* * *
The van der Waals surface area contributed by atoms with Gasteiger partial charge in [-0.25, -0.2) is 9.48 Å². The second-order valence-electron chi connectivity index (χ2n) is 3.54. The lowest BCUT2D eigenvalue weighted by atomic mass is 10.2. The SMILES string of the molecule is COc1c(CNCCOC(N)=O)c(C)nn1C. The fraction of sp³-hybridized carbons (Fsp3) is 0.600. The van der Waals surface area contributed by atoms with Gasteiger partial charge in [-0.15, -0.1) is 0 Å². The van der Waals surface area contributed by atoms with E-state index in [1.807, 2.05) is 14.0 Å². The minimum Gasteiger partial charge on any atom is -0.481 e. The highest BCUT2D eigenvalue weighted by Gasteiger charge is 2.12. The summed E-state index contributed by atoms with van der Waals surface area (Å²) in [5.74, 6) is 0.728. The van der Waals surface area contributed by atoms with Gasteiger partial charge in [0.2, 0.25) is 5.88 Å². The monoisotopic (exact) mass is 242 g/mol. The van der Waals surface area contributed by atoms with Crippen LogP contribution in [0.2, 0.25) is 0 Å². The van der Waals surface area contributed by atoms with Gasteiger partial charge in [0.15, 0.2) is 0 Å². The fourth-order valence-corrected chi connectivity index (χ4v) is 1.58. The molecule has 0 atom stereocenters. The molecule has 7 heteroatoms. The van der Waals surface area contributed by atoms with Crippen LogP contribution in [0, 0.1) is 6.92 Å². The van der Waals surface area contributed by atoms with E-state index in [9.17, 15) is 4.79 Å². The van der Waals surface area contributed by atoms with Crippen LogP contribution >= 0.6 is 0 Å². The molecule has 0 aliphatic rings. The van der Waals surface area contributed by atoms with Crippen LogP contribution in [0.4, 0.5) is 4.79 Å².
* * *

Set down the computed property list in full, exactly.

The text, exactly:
The van der Waals surface area contributed by atoms with Gasteiger partial charge in [-0.25, -0.2) is 9.48 Å². The second-order valence-electron chi connectivity index (χ2n) is 3.54. The lowest BCUT2D eigenvalue weighted by atomic mass is 10.2. The SMILES string of the molecule is COc1c(CNCCOC(N)=O)c(C)nn1C. The fraction of sp³-hybridized carbons (Fsp3) is 0.600. The van der Waals surface area contributed by atoms with Gasteiger partial charge in [-0.15, -0.1) is 0 Å². The van der Waals surface area contributed by atoms with E-state index in [1.807, 2.05) is 14.0 Å². The minimum Gasteiger partial charge on any atom is -0.481 e. The highest BCUT2D eigenvalue weighted by Gasteiger charge is 2.12. The summed E-state index contributed by atoms with van der Waals surface area (Å²) in [5.74, 6) is 0.728. The van der Waals surface area contributed by atoms with Gasteiger partial charge in [0.2, 0.25) is 5.88 Å². The monoisotopic (exact) mass is 242 g/mol. The van der Waals surface area contributed by atoms with Crippen LogP contribution in [0.2, 0.25) is 0 Å². The van der Waals surface area contributed by atoms with Gasteiger partial charge in [0.15, 0.2) is 0 Å². The fourth-order valence-corrected chi connectivity index (χ4v) is 1.58. The molecule has 0 atom stereocenters. The molecule has 7 heteroatoms. The van der Waals surface area contributed by atoms with Crippen LogP contribution in [0, 0.1) is 6.92 Å². The van der Waals surface area contributed by atoms with E-state index in [9.17, 15) is 4.79 Å². The van der Waals surface area contributed by atoms with Crippen LogP contribution >= 0.6 is 0 Å². The molecule has 0 aliphatic rings. The van der Waals surface area contributed by atoms with Crippen LogP contribution in [0.4, 0.5) is 4.79 Å².